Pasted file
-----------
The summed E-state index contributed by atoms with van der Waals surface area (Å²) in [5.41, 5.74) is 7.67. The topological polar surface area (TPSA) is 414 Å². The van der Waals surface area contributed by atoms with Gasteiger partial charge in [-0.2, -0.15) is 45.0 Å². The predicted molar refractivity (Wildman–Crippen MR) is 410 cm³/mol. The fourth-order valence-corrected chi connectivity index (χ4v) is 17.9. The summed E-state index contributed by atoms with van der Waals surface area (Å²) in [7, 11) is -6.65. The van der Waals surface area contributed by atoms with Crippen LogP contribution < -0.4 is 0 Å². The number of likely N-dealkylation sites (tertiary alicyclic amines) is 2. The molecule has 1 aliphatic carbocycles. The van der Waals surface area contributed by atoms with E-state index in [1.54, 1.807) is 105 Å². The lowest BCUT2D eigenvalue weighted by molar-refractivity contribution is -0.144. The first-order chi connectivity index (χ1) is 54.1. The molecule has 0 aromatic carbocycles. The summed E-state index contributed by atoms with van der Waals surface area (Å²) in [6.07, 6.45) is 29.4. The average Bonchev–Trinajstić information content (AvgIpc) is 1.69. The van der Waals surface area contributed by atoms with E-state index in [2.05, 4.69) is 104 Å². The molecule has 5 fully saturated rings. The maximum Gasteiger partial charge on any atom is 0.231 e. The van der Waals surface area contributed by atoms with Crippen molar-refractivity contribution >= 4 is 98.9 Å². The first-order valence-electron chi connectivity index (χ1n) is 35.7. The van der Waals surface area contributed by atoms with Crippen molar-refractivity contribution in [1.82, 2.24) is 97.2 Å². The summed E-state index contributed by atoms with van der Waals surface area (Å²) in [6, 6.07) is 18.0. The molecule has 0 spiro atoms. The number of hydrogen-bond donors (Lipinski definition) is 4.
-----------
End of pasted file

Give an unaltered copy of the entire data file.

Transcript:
The summed E-state index contributed by atoms with van der Waals surface area (Å²) in [5.41, 5.74) is 7.67. The topological polar surface area (TPSA) is 414 Å². The van der Waals surface area contributed by atoms with Gasteiger partial charge in [-0.2, -0.15) is 45.0 Å². The predicted molar refractivity (Wildman–Crippen MR) is 410 cm³/mol. The fourth-order valence-corrected chi connectivity index (χ4v) is 17.9. The summed E-state index contributed by atoms with van der Waals surface area (Å²) in [7, 11) is -6.65. The van der Waals surface area contributed by atoms with Crippen LogP contribution < -0.4 is 0 Å². The number of likely N-dealkylation sites (tertiary alicyclic amines) is 2. The molecule has 1 aliphatic carbocycles. The van der Waals surface area contributed by atoms with E-state index in [1.54, 1.807) is 105 Å². The lowest BCUT2D eigenvalue weighted by molar-refractivity contribution is -0.144. The first-order chi connectivity index (χ1) is 54.1. The molecule has 0 aromatic carbocycles. The summed E-state index contributed by atoms with van der Waals surface area (Å²) in [6.07, 6.45) is 29.4. The average Bonchev–Trinajstić information content (AvgIpc) is 1.69. The van der Waals surface area contributed by atoms with E-state index in [2.05, 4.69) is 104 Å². The molecule has 5 fully saturated rings. The maximum Gasteiger partial charge on any atom is 0.231 e. The van der Waals surface area contributed by atoms with Crippen molar-refractivity contribution >= 4 is 98.9 Å². The first-order valence-electron chi connectivity index (χ1n) is 35.7. The van der Waals surface area contributed by atoms with Crippen molar-refractivity contribution in [1.82, 2.24) is 97.2 Å². The summed E-state index contributed by atoms with van der Waals surface area (Å²) in [6, 6.07) is 18.0. The molecule has 0 spiro atoms. The number of hydrogen-bond donors (Lipinski definition) is 4.